After shooting our first deer of the season (I’ll admit it was my husband’s) we took straight to cooking (read I took straight to cooking).
It was a beautiful shot, letting her drop right where she stood; the arrow must have pierced her heart perfectly. She was a big girl, but I was happy to know she was not pregnant. She weighed-in at 110 lbs.
Unfortunately, we had to bring her to a local butcher because we just do not have the space at the moment to do it ourselves. If you do want to butcher your deer at home, here’s a great tutorial.
The old man did a good job, he labeled all the cuts nicely and mixed our hamburger meat with some choice lard for moisture.
We also inherited a nice rack of deer ribs. What do you do with a rack of venison ribs, you might ask? Follow us into this delicious delicacy, and you will never toss your deer ribs again.
First, you will need a slow cooker! If you don’t have one, get one, even if you only use it for your venison ribs. For the impatient ones, you can also use a pressure cooker in a fraction of the time.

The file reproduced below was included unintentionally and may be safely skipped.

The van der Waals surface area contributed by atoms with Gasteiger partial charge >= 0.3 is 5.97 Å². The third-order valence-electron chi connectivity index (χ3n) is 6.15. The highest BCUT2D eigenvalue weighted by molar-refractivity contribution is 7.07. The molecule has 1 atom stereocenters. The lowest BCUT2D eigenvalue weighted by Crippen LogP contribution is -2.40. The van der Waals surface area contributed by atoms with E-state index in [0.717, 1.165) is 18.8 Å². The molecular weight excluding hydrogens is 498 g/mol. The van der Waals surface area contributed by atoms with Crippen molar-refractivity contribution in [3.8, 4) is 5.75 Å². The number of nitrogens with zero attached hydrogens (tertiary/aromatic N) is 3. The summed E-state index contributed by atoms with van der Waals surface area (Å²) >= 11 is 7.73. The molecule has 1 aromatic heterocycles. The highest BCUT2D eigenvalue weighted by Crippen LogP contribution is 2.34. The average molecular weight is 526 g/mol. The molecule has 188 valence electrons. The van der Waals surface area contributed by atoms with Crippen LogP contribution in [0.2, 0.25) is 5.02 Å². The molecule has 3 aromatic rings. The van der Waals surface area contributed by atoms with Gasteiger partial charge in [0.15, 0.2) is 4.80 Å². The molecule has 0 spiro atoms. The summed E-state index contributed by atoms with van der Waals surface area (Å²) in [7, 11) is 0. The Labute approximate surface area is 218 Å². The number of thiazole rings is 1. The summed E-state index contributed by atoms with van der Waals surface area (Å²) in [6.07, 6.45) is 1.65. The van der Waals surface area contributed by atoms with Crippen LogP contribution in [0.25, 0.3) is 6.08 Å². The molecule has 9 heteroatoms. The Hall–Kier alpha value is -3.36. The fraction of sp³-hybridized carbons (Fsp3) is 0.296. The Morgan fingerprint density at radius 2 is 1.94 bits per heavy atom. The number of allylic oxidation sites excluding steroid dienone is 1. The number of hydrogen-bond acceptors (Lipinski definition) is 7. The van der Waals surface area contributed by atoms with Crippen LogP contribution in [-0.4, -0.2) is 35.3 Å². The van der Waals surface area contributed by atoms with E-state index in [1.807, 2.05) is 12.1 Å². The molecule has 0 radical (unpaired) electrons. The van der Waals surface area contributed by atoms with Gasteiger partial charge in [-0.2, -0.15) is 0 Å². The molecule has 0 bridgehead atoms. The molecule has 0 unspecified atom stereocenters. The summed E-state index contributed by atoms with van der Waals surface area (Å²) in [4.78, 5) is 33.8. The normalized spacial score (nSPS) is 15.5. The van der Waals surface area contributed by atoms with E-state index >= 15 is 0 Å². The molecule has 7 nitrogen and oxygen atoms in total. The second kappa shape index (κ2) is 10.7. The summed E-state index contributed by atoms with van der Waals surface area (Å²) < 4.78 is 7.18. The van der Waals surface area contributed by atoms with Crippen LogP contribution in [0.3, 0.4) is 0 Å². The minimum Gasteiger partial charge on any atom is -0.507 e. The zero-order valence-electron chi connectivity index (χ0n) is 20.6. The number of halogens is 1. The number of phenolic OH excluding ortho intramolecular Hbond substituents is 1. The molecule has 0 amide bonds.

1 set of ribs
4-6 garlic cloves
¼ cup parsley, roughly chopped
½ cup apple cider vinegar or 1 cup apple cider
½ cup water (no water if apple cider)
8 oz. (a little more never hurt anybody) nice dark beer (we happened to have a Belgian-style Dubbel, but any dark ale will do)
dash of Cinnamon
dash of Nutmeg
Salt and Pepper, how ever much you like
You can add a dash of red pepper flakes if you have some on hand.
Now, ready for the hard part?
Chop the onions and garlic, separate ribs by twos, and throw it all in the slow cooker.
Rinse off your ribs (make sure they’re defrosted if you dug them up from the freezer) and mix them in with the chopped stuff.
Pour in apple cider vinegar, water, and beer.
Sprinkle cinnamon, nutmeg, salt and pepper on top.
Cook for 6 hours on high. They’ll probably be ready in 5 and ½ hours. Voila!
Serve with your favorite carb. But don’t eat them all. Leftovers are even better the next day.
Photo credit: Dreamstime.com